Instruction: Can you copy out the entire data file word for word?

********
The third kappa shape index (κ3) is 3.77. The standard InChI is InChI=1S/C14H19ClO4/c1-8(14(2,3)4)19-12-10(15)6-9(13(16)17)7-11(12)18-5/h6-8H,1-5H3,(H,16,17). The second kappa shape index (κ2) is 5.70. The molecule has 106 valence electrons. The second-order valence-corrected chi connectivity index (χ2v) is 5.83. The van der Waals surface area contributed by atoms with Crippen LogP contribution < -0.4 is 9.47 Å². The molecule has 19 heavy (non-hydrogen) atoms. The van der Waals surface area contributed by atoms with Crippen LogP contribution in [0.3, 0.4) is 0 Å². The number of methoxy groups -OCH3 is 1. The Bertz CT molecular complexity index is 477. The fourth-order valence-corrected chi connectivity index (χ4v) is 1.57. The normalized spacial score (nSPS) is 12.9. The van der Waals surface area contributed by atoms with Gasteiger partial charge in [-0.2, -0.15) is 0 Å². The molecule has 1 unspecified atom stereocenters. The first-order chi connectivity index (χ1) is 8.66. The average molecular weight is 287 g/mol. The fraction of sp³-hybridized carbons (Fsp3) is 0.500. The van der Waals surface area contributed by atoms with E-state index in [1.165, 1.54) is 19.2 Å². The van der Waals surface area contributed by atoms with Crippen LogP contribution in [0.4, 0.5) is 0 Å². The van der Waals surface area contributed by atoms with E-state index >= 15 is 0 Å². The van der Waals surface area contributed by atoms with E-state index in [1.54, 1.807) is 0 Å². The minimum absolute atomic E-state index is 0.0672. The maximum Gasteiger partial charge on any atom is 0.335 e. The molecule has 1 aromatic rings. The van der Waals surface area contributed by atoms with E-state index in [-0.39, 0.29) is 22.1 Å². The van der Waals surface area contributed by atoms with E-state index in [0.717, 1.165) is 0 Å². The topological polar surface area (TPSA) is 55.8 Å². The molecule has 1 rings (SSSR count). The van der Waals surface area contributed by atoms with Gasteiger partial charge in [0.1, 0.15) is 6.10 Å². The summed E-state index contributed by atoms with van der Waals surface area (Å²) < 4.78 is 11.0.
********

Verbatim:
The third kappa shape index (κ3) is 3.77. The standard InChI is InChI=1S/C14H19ClO4/c1-8(14(2,3)4)19-12-10(15)6-9(13(16)17)7-11(12)18-5/h6-8H,1-5H3,(H,16,17). The second kappa shape index (κ2) is 5.70. The molecule has 106 valence electrons. The second-order valence-corrected chi connectivity index (χ2v) is 5.83. The van der Waals surface area contributed by atoms with Crippen LogP contribution < -0.4 is 9.47 Å². The molecule has 19 heavy (non-hydrogen) atoms. The van der Waals surface area contributed by atoms with Crippen LogP contribution in [0.3, 0.4) is 0 Å². The number of methoxy groups -OCH3 is 1. The Bertz CT molecular complexity index is 477. The fourth-order valence-corrected chi connectivity index (χ4v) is 1.57. The normalized spacial score (nSPS) is 12.9. The van der Waals surface area contributed by atoms with Gasteiger partial charge in [-0.2, -0.15) is 0 Å². The molecule has 1 unspecified atom stereocenters. The first-order chi connectivity index (χ1) is 8.66. The average molecular weight is 287 g/mol. The fraction of sp³-hybridized carbons (Fsp3) is 0.500. The van der Waals surface area contributed by atoms with E-state index in [1.165, 1.54) is 19.2 Å². The van der Waals surface area contributed by atoms with Crippen LogP contribution in [0.4, 0.5) is 0 Å². The van der Waals surface area contributed by atoms with E-state index >= 15 is 0 Å². The van der Waals surface area contributed by atoms with E-state index in [1.54, 1.807) is 0 Å². The minimum absolute atomic E-state index is 0.0672. The maximum Gasteiger partial charge on any atom is 0.335 e. The molecule has 1 aromatic rings. The van der Waals surface area contributed by atoms with E-state index in [-0.39, 0.29) is 22.1 Å². The van der Waals surface area contributed by atoms with E-state index in [0.717, 1.165) is 0 Å². The topological polar surface area (TPSA) is 55.8 Å². The molecule has 1 rings (SSSR count). The van der Waals surface area contributed by atoms with Gasteiger partial charge in [0.1, 0.15) is 6.10 Å². The summed E-state index contributed by atoms with van der Waals surface area (Å²) < 4.78 is 11.0.